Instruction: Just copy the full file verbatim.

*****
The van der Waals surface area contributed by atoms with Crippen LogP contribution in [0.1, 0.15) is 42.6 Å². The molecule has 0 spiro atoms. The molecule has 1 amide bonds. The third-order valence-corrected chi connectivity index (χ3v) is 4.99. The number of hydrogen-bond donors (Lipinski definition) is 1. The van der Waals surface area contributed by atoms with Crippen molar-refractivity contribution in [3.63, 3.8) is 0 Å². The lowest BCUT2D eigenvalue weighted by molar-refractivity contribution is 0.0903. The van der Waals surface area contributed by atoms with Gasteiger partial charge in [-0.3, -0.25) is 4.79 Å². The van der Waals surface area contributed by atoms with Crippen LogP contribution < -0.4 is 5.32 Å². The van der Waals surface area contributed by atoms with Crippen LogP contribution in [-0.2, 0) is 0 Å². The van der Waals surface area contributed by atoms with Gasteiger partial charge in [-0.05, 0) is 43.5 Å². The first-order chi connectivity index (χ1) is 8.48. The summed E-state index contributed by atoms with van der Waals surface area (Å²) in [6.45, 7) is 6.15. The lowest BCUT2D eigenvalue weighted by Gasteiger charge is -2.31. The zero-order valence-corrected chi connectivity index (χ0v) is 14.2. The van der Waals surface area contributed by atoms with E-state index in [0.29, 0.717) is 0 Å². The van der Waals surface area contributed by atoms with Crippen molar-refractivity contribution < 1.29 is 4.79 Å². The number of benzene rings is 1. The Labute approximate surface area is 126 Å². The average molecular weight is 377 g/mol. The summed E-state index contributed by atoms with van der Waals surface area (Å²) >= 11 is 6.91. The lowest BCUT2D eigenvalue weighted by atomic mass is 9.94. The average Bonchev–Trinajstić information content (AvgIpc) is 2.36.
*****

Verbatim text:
The van der Waals surface area contributed by atoms with Crippen LogP contribution in [0.1, 0.15) is 42.6 Å². The molecule has 0 spiro atoms. The molecule has 1 amide bonds. The third-order valence-corrected chi connectivity index (χ3v) is 4.99. The number of hydrogen-bond donors (Lipinski definition) is 1. The van der Waals surface area contributed by atoms with Crippen molar-refractivity contribution in [3.63, 3.8) is 0 Å². The lowest BCUT2D eigenvalue weighted by molar-refractivity contribution is 0.0903. The van der Waals surface area contributed by atoms with Gasteiger partial charge in [-0.3, -0.25) is 4.79 Å². The van der Waals surface area contributed by atoms with Crippen LogP contribution < -0.4 is 5.32 Å². The van der Waals surface area contributed by atoms with Crippen LogP contribution in [-0.2, 0) is 0 Å². The van der Waals surface area contributed by atoms with Gasteiger partial charge in [-0.05, 0) is 43.5 Å². The first-order chi connectivity index (χ1) is 8.48. The summed E-state index contributed by atoms with van der Waals surface area (Å²) in [6.45, 7) is 6.15. The lowest BCUT2D eigenvalue weighted by Gasteiger charge is -2.31. The zero-order valence-corrected chi connectivity index (χ0v) is 14.2. The van der Waals surface area contributed by atoms with E-state index in [0.29, 0.717) is 0 Å². The van der Waals surface area contributed by atoms with Crippen molar-refractivity contribution < 1.29 is 4.79 Å². The number of benzene rings is 1. The Labute approximate surface area is 126 Å². The average molecular weight is 377 g/mol. The summed E-state index contributed by atoms with van der Waals surface area (Å²) >= 11 is 6.91. The lowest BCUT2D eigenvalue weighted by atomic mass is 9.94. The average Bonchev–Trinajstić information content (AvgIpc) is 2.36.